Monday, July 25, 2016

Buy our new special issue of Street_Spot: Dublin

Order it now. This brand new issue features some exclusive content taken by different street photographers in Dublin. Enjoy this premium print product and remember that we are not making any money of it. The magazine is a great way to spread some great street photography.

Download it here:



Friday, July 15, 2016

Interview: Angie Pappas Constable

Can you tell us a bit about yourself?

My name is Angie Pappas Constable, I’m based in Dublin and I’ve become very passionate about street photography since I moved here 6 years ago. This city is ideal for it, very versatile, colourful and there’s always something going on. I take my camera everywhere and my aim is to capture moments that speak for themselves and that could be interpreted in various ways. I’ve had my own exhibition (March 2016, Filmbase, Dublin) and had my work exhibited in 2 more as part of a collective. Although I started shooting with digital cameras I’m now feeling more comfortable with film, as they have a more old school feel and require very little editing (if any at all). I shoot both colour and black and white. I like to capture candid expressions, gestures, movement, and feelings that surround us daily. Most of these moments are taken for granted and almost instantly forgotten, so this makes me feel that I’m freezing time in order to allow others to observe these beautiful details with me.

What are your favorite places in Dublin?

I love markets. There are many market places all around town, for food, clothes, antiques etc. It’s a nice buzz and you can get a couple of good shots too. Living in the very center of Dublin gives me the opportunity to try out new restaurants and bars, and each one I try becomes my new favourite! Stephen’s Green is always a good resort on a sunny day as it’s filled with people picnicking and lying on the grass gathering all the sun they can get. For a bit of street photography I like to stay away from crowded areas, however hard that is, and choose quieter streets or alleys around town and further away, towards the suburbs. I get to explore new places and neighbourhoods that way.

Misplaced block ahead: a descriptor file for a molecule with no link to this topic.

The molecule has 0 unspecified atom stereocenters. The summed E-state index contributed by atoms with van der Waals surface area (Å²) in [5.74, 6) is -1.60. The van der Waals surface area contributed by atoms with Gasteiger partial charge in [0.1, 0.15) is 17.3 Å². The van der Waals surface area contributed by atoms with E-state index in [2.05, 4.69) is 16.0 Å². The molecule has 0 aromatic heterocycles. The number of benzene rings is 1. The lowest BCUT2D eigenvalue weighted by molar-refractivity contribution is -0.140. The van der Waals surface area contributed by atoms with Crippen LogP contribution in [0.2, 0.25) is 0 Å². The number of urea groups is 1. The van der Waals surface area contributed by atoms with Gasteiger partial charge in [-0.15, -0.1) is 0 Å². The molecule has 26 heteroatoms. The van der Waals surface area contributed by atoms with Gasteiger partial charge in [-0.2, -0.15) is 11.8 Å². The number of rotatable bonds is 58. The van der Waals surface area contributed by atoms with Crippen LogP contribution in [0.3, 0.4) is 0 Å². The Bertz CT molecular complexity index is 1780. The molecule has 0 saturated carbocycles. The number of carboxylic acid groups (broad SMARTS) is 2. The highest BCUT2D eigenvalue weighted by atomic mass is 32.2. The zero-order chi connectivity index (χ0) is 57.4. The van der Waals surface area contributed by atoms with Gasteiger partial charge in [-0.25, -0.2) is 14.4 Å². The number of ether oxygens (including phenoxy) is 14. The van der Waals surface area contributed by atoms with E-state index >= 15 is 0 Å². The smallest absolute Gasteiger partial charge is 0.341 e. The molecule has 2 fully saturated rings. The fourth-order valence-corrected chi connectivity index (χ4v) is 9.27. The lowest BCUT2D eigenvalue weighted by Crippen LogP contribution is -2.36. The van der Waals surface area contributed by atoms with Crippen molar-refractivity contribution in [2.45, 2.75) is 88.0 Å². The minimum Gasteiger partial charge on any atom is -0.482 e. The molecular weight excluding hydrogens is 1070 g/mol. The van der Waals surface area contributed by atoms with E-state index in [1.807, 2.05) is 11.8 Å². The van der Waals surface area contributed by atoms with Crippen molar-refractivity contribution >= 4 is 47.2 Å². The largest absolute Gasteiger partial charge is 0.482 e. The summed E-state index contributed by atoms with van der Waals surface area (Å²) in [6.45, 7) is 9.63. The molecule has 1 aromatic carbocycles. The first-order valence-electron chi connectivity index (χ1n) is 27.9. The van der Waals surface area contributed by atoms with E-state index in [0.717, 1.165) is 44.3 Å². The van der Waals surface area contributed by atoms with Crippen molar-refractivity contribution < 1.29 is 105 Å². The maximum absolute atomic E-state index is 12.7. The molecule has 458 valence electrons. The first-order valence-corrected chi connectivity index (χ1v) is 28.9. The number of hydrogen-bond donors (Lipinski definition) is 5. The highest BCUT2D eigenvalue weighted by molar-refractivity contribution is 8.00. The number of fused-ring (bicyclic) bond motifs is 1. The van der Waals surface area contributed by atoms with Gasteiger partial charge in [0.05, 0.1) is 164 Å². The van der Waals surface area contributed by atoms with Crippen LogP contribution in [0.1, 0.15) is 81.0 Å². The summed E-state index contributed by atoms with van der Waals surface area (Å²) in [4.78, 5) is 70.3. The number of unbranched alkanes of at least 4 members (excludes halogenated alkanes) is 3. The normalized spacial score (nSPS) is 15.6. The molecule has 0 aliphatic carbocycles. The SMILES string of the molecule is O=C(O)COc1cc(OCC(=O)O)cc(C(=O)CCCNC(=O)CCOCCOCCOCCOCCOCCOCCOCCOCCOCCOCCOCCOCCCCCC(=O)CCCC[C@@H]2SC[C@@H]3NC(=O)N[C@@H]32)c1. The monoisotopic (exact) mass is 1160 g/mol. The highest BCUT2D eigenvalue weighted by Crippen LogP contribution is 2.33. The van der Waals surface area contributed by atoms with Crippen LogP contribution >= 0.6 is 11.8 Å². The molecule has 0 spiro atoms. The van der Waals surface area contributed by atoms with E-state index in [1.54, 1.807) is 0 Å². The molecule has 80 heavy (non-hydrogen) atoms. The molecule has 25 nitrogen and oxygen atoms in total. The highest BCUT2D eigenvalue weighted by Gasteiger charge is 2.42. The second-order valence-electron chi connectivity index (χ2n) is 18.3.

For me it is always like meditation to step out of the busy stream and visiting old and new places. How are your feelings when you have your camera in your hands? What does it to you?

I don’t leave home without a camera, even if it’s just to pop across the street to buy something. I’ve learnt in the past that the day you will forget the camera at home will be the day that the most surreal scene will unfold in front of you! When I first started shooting I was too concerned with how crystal clear and perfect the pictures would look and the content almost came secondary. I would waste so much time going through camera specs to find the best one. As soon as I discovered that I got more satisfaction out of a really good moment even if it was slightly blurry or out of focus, I felt relieved and so I focused on catching the mood, the vibe and the rawness of that moment regardless of what camera I was using. Cameras just became tools so I switch between all of them often. Digital cameras make me feel more artistic as I play around with the settings and techniques to get various effects but with film cameras I get the result and the feel I want straight away. I feel that I have saved myself from endless hours of editing that way. With all film cameras I feel my shots are more responsibly taken, more carefully thought of and it has turned my whole street photography experience into a ritual. I feel immense pride and freedom when using the Nikkormat FT as it’s fully manual and battery free and it has sentimental value to me as it belonged to my dad.

I also own a Minolta XD-7 that belongs to my dad. This is a small line between ordinary things and things with a emotions behind them transforming into true memorabilia. Street photography can also be a part of a bigger picture, because you are freezing history and people in the future will look at it to say: "Ah. This is how that place looked like in the past. Do you see yourself as a curator?